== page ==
Understanding the freeze point depressing qualities of brine is important to its use and application as an anti-icing agent. As shown in Figure 1, the minimum freeze point of salt brine is-6[degrees]F at a concentration of 23.3 percent NaCl. Road surface temperatures are indicated on the side of the chart, solution concentrations along the bottom. The line represents the freeze point of the solution at a given temperature. The colored portion in the center of the chart shows the melting range of brine solutions. The area to the left shows the results of a solution with too little salt; the road surface will refreeze unless more salt brine or deicing salt is applied. The area to the right shows the results with too much salt, and once again the surface will freeze without the introduction of more moisture. Additional precipitation and heavy traffic can dilute the brine solution allowing the road to refreeze. Additional precipitation always results in a dilution of brine at the road surface.

Weather information is getting better with the introduction of doppler radar reports, often distributed over the Internet or to subscribers of weather service providers. Roadway information system costs continue to drop as the technology becomes more frequently deployed. Everything from air temperature, dew point, optical weather identifiers, to pavement temperature, surface status, and chemical information is available. Some agencies use remote television cameras to monitor traffic and bridge conditions. This information will help agencies accurately determine the appropriate application of anti-icers.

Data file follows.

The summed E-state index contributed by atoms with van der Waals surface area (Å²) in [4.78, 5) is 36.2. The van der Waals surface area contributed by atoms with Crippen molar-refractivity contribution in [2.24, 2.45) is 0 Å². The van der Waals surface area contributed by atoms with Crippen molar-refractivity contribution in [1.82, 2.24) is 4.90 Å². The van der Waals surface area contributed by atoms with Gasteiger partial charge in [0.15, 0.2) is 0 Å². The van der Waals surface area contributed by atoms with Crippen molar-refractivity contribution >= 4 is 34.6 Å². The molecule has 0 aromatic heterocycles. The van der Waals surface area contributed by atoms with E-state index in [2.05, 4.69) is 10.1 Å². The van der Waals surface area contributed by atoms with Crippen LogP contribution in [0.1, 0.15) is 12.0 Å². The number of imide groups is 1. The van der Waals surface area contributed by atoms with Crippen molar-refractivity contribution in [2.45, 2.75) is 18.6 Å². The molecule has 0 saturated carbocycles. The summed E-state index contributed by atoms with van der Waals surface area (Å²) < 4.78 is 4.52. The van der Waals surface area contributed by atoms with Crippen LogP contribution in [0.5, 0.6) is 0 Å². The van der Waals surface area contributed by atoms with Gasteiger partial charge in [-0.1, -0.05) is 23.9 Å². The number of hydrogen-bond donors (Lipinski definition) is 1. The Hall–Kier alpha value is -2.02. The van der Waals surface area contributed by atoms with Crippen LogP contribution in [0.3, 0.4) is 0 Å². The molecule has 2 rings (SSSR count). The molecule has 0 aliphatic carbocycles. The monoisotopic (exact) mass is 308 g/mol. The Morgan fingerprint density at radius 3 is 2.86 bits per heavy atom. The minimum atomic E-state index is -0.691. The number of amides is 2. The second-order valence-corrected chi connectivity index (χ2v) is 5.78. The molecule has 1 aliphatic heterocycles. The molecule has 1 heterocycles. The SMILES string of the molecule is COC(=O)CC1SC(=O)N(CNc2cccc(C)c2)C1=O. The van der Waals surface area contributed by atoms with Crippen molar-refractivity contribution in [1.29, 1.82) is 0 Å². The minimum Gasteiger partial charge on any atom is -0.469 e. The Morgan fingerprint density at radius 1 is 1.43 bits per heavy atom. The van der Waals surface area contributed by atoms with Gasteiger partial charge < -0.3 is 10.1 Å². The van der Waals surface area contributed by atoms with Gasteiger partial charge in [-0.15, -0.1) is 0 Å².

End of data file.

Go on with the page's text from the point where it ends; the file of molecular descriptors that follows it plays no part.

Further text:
More than 16 states regularly use anti-icing or are experimenting with how it fits into their winter maintenance programs. Leading the way are Iowa and Illinois.

Iowa was one of 15 states involved in a three-year SHRP anti-icing project starting in the winter of 1993 to 1994. Iowa chose to test salt brine as its anti-icing test material. The pilot results were so successful that Iowa continued to use salt brine and expanded its use to the point that during the 1998 to 1999 winter season IA DOT used 4.5 MG of salt brine. Its fleet of 1,000 snowplows all have the capability to apply liquid for prewetting and a number of units are designated strictly for anti-icing. For more information on Iowa's programs, contact: IA DOT Winter Operations Administrator Dennis Berkheimer in Ames at 515/239-1355 or fax 515/239-1005; Tom Donahey, director of maintenance programs at IA DOT at 515/239-1388; and Charles Pickett, highway maintenance supervisor for IA DOT, who can provide you information on building your own brine maker, 515/225-3322. The Iowa DOT has a 30-minute video of the particulars of its anti-icing operations also available.

The Illinois Department of Transportation, Division of Highways, Bureau of Operations, has produced a 68-page manual entitled, "Guidelines for Liquid Chemical Application for Snow and Ice Control." Contact Elizabeth Hawk at the Illinois DOT, 217/782-2984 for information.

The Federal Highway Administration promotes the use of anti-icing in a video titled, "The New Generation of Snow and Ice Control," which can be obtained by calling the FHWA at 202/366-1557 or faxing them at 202/366-9981.
COPYRIGHT 2000 Hanley-Wood, Inc.
No portion of this article can be reproduced without the express written permission from the copyright holder.
Copyright 2000 Gale, Cengage Learning. All rights reserved.

Article Details
Printer friendly Cite/link Email Feedback
Publication:Public Works
Geographic Code:1USA
Date:Apr 1, 2000
Previous Article:State agency accused of unauthorized rulemaking.

Terms of use | Privacy policy | Copyright © 2019 Farlex, Inc. | Feedback | For webmasters